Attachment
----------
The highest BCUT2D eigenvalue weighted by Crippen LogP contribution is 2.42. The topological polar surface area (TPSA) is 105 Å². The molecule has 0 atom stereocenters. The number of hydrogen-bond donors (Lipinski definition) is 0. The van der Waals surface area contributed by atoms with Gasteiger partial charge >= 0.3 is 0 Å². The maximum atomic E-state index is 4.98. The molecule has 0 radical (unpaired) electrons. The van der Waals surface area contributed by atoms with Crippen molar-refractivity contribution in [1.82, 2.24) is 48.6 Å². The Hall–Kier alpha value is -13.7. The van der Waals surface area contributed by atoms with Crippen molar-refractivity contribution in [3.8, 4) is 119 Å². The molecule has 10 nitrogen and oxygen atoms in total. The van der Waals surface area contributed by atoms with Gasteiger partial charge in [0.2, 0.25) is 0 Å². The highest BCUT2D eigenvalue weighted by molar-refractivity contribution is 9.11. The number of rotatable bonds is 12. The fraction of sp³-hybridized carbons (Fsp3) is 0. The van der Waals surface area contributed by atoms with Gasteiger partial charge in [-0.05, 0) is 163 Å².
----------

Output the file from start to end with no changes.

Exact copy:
The highest BCUT2D eigenvalue weighted by Crippen LogP contribution is 2.42. The topological polar surface area (TPSA) is 105 Å². The molecule has 0 atom stereocenters. The number of hydrogen-bond donors (Lipinski definition) is 0. The van der Waals surface area contributed by atoms with Gasteiger partial charge >= 0.3 is 0 Å². The maximum atomic E-state index is 4.98. The molecule has 0 radical (unpaired) electrons. The van der Waals surface area contributed by atoms with Crippen molar-refractivity contribution in [1.82, 2.24) is 48.6 Å². The Hall–Kier alpha value is -13.7. The van der Waals surface area contributed by atoms with Crippen molar-refractivity contribution in [3.8, 4) is 119 Å². The molecule has 10 nitrogen and oxygen atoms in total. The van der Waals surface area contributed by atoms with Gasteiger partial charge in [0.2, 0.25) is 0 Å². The highest BCUT2D eigenvalue weighted by molar-refractivity contribution is 9.11. The number of rotatable bonds is 12. The fraction of sp³-hybridized carbons (Fsp3) is 0. The van der Waals surface area contributed by atoms with Gasteiger partial charge in [-0.05, 0) is 163 Å².